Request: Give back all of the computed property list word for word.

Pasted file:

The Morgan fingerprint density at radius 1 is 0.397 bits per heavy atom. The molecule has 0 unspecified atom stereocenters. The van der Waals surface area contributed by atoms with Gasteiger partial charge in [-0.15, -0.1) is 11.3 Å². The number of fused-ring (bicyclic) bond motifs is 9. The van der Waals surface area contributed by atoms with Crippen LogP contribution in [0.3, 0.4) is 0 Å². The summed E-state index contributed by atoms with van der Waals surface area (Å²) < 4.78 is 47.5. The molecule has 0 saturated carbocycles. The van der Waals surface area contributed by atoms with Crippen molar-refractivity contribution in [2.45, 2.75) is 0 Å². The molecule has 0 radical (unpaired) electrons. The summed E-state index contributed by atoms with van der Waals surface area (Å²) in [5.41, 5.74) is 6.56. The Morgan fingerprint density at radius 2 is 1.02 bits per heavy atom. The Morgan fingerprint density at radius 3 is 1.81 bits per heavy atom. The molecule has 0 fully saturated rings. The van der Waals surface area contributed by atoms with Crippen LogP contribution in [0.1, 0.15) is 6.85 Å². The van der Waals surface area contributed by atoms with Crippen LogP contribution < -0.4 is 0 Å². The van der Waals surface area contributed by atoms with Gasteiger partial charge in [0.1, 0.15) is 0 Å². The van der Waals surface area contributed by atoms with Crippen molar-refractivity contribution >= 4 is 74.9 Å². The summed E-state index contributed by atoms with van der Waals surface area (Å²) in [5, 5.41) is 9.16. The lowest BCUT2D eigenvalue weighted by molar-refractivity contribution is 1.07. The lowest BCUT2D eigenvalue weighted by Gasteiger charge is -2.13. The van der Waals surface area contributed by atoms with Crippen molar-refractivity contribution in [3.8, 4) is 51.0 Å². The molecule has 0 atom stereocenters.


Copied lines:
The Morgan fingerprint density at radius 1 is 0.397 bits per heavy atom. The molecule has 0 unspecified atom stereocenters. The van der Waals surface area contributed by atoms with Gasteiger partial charge in [-0.15, -0.1) is 11.3 Å². The number of fused-ring (bicyclic) bond motifs is 9. The van der Waals surface area contributed by atoms with Crippen LogP contribution in [0.3, 0.4) is 0 Å². The summed E-state index contributed by atoms with van der Waals surface area (Å²) < 4.78 is 47.5. The molecule has 0 saturated carbocycles. The van der Waals surface area contributed by atoms with Crippen molar-refractivity contribution in [2.45, 2.75) is 0 Å². The molecule has 0 radical (unpaired) electrons. The summed E-state index contributed by atoms with van der Waals surface area (Å²) in [5.41, 5.74) is 6.56. The Morgan fingerprint density at radius 2 is 1.02 bits per heavy atom. The Morgan fingerprint density at radius 3 is 1.81 bits per heavy atom. The molecule has 0 fully saturated rings. The van der Waals surface area contributed by atoms with Crippen LogP contribution in [0.1, 0.15) is 6.85 Å². The van der Waals surface area contributed by atoms with Crippen LogP contribution < -0.4 is 0 Å². The van der Waals surface area contributed by atoms with Gasteiger partial charge in [0.1, 0.15) is 0 Å². The van der Waals surface area contributed by atoms with Crippen molar-refractivity contribution >= 4 is 74.9 Å². The summed E-state index contributed by atoms with van der Waals surface area (Å²) in [5, 5.41) is 9.16. The lowest BCUT2D eigenvalue weighted by molar-refractivity contribution is 1.07. The lowest BCUT2D eigenvalue weighted by Gasteiger charge is -2.13. The van der Waals surface area contributed by atoms with Crippen molar-refractivity contribution in [3.8, 4) is 51.0 Å². The molecule has 0 atom stereocenters.